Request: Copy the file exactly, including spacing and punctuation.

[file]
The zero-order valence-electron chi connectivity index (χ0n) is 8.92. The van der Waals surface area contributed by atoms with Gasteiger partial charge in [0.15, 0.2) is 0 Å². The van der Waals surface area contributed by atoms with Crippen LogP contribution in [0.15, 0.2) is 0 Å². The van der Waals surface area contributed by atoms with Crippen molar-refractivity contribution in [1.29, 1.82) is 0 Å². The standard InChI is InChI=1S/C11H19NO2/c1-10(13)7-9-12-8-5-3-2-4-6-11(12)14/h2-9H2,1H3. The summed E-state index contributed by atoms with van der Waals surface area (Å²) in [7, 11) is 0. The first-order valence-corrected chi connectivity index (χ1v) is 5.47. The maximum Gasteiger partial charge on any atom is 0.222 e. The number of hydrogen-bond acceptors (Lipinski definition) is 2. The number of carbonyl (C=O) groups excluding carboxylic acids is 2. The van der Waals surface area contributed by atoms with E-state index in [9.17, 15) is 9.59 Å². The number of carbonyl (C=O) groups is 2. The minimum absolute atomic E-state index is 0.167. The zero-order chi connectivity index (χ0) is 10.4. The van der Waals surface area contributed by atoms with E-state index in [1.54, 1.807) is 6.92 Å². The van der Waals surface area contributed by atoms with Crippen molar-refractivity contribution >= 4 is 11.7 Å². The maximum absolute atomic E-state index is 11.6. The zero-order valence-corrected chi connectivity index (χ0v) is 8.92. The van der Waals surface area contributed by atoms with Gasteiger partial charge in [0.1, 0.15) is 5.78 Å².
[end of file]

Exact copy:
The zero-order valence-electron chi connectivity index (χ0n) is 8.92. The van der Waals surface area contributed by atoms with Gasteiger partial charge in [0.15, 0.2) is 0 Å². The van der Waals surface area contributed by atoms with Crippen LogP contribution in [0.15, 0.2) is 0 Å². The van der Waals surface area contributed by atoms with Crippen molar-refractivity contribution in [1.29, 1.82) is 0 Å². The standard InChI is InChI=1S/C11H19NO2/c1-10(13)7-9-12-8-5-3-2-4-6-11(12)14/h2-9H2,1H3. The summed E-state index contributed by atoms with van der Waals surface area (Å²) in [7, 11) is 0. The first-order valence-corrected chi connectivity index (χ1v) is 5.47. The maximum Gasteiger partial charge on any atom is 0.222 e. The number of hydrogen-bond acceptors (Lipinski definition) is 2. The number of carbonyl (C=O) groups excluding carboxylic acids is 2. The van der Waals surface area contributed by atoms with E-state index in [9.17, 15) is 9.59 Å². The number of carbonyl (C=O) groups is 2. The minimum absolute atomic E-state index is 0.167. The zero-order chi connectivity index (χ0) is 10.4. The van der Waals surface area contributed by atoms with E-state index in [1.54, 1.807) is 6.92 Å². The van der Waals surface area contributed by atoms with Crippen molar-refractivity contribution >= 4 is 11.7 Å². The maximum absolute atomic E-state index is 11.6. The zero-order valence-corrected chi connectivity index (χ0v) is 8.92. The van der Waals surface area contributed by atoms with Gasteiger partial charge in [0.1, 0.15) is 5.78 Å².